Services set around the state for 9/11

Remembering the attacks on America of last Sept. 11, and remembering the devastation of Hurricane ‘Iniki that occurred on Sept. 11, 1992 are the focus of services set for today.

Across the state Gov. Ben Cayetano and the mayors of Hawai’i’s counties have asked Hawai’i’s residents to take part in a statewide bell ringing at 10:05 a.m. this morning followed by a moment of silence at 10:06 a.m.

An inter-faith service is set for Kaua’i Community College beginning at 11 a.m. in the KCC Performing Arts Center.

The college is collaborating with the Mayor Maryanne Kusaka, the U.S. Navy and the Office of Continuing Education at KCC on holding the program. Highlights are to include the presentation of colors by the U.S. Navy Color Guard from the Pacific Missile Range Facility, remarks by KCC Provost Peggy Cha and from Kusaka, and a prayer of remembrance featuring representatives of various faiths.

On the North Shore local churches are holding a remembrance service at the Princeville park pavilion beginning at 9:45 a.m. Organizers plan to lead the service in holding a moment of silence at 10:06 a.m., as was requested by Gov. Ben Cayetano and Mayor Maryanne Kusaka.

Other churches are planning evening services on Wednesday at various locations around the island. Kauai Bible Church in Lawai’i plans to hold a service from 7 to 8 p.m. The service will have a patriotic theme, and be a double remembrance of the attacks on America and Hurricane ‘Iniki.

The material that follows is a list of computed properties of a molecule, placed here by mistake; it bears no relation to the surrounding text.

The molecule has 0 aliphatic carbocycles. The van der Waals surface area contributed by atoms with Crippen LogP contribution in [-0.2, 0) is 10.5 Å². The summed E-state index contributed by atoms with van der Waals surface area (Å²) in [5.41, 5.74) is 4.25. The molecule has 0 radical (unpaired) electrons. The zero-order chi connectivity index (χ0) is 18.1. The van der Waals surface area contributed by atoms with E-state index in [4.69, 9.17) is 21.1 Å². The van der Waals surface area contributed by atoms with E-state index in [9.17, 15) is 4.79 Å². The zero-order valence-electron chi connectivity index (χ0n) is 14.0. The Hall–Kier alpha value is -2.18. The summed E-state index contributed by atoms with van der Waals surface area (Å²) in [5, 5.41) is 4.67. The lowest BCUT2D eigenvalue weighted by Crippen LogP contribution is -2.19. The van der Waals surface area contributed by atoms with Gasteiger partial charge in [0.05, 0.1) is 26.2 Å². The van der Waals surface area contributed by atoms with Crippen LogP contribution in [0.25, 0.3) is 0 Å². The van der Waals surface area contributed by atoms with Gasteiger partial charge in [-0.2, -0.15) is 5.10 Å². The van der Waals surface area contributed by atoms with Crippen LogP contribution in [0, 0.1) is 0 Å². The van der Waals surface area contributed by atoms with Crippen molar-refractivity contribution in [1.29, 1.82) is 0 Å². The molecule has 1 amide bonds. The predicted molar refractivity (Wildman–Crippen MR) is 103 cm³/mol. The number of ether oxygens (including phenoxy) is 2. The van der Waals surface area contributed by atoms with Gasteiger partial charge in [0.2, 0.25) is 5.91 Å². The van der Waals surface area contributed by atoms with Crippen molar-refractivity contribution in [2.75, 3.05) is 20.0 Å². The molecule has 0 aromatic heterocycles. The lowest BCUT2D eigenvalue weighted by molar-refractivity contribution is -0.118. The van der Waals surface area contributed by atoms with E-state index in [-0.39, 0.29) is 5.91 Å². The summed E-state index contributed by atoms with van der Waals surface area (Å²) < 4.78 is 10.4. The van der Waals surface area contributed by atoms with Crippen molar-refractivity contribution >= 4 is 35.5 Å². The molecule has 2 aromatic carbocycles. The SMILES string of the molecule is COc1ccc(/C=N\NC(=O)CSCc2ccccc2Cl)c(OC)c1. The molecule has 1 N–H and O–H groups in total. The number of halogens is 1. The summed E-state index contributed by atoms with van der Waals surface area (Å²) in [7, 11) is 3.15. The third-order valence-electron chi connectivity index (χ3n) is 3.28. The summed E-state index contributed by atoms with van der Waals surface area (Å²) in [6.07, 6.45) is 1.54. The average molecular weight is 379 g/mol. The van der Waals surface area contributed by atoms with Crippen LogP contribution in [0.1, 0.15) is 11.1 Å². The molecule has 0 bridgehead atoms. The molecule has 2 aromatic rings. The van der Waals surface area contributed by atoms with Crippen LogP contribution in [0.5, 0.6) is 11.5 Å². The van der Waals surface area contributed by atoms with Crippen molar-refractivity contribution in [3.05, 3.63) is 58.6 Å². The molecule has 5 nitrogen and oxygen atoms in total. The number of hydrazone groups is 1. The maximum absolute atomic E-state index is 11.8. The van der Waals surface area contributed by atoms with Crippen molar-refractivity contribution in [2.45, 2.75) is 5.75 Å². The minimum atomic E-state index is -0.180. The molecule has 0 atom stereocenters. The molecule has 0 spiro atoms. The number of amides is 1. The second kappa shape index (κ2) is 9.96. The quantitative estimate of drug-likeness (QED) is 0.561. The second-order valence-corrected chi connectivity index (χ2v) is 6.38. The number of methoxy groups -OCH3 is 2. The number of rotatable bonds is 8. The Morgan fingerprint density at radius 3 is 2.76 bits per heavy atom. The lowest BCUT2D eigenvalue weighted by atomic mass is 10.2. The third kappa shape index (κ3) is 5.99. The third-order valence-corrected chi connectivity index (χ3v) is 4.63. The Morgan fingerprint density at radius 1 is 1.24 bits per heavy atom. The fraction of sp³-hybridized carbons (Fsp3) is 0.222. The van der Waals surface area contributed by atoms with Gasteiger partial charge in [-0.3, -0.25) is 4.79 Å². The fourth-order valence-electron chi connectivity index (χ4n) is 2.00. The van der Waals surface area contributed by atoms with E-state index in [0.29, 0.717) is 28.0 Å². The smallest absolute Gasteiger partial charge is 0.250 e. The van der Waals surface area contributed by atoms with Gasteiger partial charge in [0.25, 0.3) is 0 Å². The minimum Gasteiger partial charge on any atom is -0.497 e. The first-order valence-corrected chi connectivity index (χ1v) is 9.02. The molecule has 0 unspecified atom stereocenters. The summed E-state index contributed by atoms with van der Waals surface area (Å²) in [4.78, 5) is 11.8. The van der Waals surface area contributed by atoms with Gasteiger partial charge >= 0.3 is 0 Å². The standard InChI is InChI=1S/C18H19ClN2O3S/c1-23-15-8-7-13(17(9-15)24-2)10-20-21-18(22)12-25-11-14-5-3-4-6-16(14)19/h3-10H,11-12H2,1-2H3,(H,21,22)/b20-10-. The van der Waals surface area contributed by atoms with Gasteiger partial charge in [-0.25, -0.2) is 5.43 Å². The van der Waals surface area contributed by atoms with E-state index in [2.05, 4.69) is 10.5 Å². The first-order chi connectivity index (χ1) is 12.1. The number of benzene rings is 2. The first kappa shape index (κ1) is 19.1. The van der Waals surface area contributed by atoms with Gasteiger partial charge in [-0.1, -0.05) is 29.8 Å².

In addition, Kilauea Point National Wildlife Refuge is waiving entrance fees today to honor those who lost their lives in the tragedy.

Elsewhere in the state, starting with Navy re-enlistments at Pearl Harbor and ending with evening services at churches and schools, Hawaii residents are marking Sept. 11, 2002, with a mix of patriotism, prayer and a very large “Aloha 9/11” spelled out by school children.

Hundreds of tourism industry leaders gathered on the eve of the terror anniversary to analyze the impact a year later, sounding a note of optimism.

After “the toughest year yet in the history of the Hawaii tourism industry,” the state is bouncing back, said Tony Guerrero, chairman of the Hawaii Visitors and Convention Bureau.


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